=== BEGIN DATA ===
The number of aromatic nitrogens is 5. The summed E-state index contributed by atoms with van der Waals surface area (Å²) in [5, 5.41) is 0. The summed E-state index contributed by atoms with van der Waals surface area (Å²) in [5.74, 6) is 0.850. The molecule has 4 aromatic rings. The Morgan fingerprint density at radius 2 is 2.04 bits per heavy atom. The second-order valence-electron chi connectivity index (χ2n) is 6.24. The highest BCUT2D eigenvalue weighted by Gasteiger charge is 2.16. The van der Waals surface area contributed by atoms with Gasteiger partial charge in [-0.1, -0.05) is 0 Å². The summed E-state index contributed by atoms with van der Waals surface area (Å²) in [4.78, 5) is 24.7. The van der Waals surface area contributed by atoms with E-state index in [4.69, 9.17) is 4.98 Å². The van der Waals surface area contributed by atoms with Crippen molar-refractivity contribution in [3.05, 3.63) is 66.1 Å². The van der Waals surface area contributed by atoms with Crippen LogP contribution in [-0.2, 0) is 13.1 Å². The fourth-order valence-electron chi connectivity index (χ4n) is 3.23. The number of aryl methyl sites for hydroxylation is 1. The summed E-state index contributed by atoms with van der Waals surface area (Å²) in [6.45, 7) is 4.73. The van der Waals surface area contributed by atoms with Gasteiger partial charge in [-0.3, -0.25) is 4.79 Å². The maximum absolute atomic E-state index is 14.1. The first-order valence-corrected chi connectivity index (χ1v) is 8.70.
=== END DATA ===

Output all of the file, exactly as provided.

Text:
The number of aromatic nitrogens is 5. The summed E-state index contributed by atoms with van der Waals surface area (Å²) in [5, 5.41) is 0. The summed E-state index contributed by atoms with van der Waals surface area (Å²) in [5.74, 6) is 0.850. The molecule has 4 aromatic rings. The Morgan fingerprint density at radius 2 is 2.04 bits per heavy atom. The second-order valence-electron chi connectivity index (χ2n) is 6.24. The highest BCUT2D eigenvalue weighted by Gasteiger charge is 2.16. The van der Waals surface area contributed by atoms with Gasteiger partial charge in [-0.1, -0.05) is 0 Å². The summed E-state index contributed by atoms with van der Waals surface area (Å²) in [4.78, 5) is 24.7. The van der Waals surface area contributed by atoms with E-state index in [4.69, 9.17) is 4.98 Å². The van der Waals surface area contributed by atoms with Crippen molar-refractivity contribution in [3.05, 3.63) is 66.1 Å². The van der Waals surface area contributed by atoms with Crippen LogP contribution in [-0.2, 0) is 13.1 Å². The fourth-order valence-electron chi connectivity index (χ4n) is 3.23. The number of aryl methyl sites for hydroxylation is 1. The summed E-state index contributed by atoms with van der Waals surface area (Å²) in [6.45, 7) is 4.73. The van der Waals surface area contributed by atoms with Gasteiger partial charge in [-0.3, -0.25) is 4.79 Å². The maximum absolute atomic E-state index is 14.1. The first-order valence-corrected chi connectivity index (χ1v) is 8.70.